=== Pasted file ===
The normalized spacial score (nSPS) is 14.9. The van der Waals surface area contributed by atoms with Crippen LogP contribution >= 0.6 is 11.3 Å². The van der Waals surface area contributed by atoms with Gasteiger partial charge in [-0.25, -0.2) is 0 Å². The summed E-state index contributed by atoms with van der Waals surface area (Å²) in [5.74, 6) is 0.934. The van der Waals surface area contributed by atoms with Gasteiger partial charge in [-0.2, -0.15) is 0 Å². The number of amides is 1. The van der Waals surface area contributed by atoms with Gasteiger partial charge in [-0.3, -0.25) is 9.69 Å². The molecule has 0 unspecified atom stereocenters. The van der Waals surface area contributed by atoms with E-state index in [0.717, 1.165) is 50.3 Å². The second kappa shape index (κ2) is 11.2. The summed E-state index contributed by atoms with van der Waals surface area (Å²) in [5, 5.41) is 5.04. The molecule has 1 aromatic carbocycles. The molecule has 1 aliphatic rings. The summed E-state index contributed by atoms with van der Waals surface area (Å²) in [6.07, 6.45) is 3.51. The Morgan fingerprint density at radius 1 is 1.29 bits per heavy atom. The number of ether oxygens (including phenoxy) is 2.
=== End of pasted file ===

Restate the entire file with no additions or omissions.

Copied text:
The normalized spacial score (nSPS) is 14.9. The van der Waals surface area contributed by atoms with Crippen LogP contribution >= 0.6 is 11.3 Å². The van der Waals surface area contributed by atoms with Gasteiger partial charge in [-0.25, -0.2) is 0 Å². The summed E-state index contributed by atoms with van der Waals surface area (Å²) in [5.74, 6) is 0.934. The van der Waals surface area contributed by atoms with Gasteiger partial charge in [-0.2, -0.15) is 0 Å². The number of amides is 1. The van der Waals surface area contributed by atoms with Gasteiger partial charge in [-0.3, -0.25) is 9.69 Å². The molecule has 0 unspecified atom stereocenters. The van der Waals surface area contributed by atoms with E-state index in [0.717, 1.165) is 50.3 Å². The second kappa shape index (κ2) is 11.2. The summed E-state index contributed by atoms with van der Waals surface area (Å²) in [5, 5.41) is 5.04. The molecule has 1 aromatic carbocycles. The molecule has 1 aliphatic rings. The summed E-state index contributed by atoms with van der Waals surface area (Å²) in [6.07, 6.45) is 3.51. The Morgan fingerprint density at radius 1 is 1.29 bits per heavy atom. The number of ether oxygens (including phenoxy) is 2.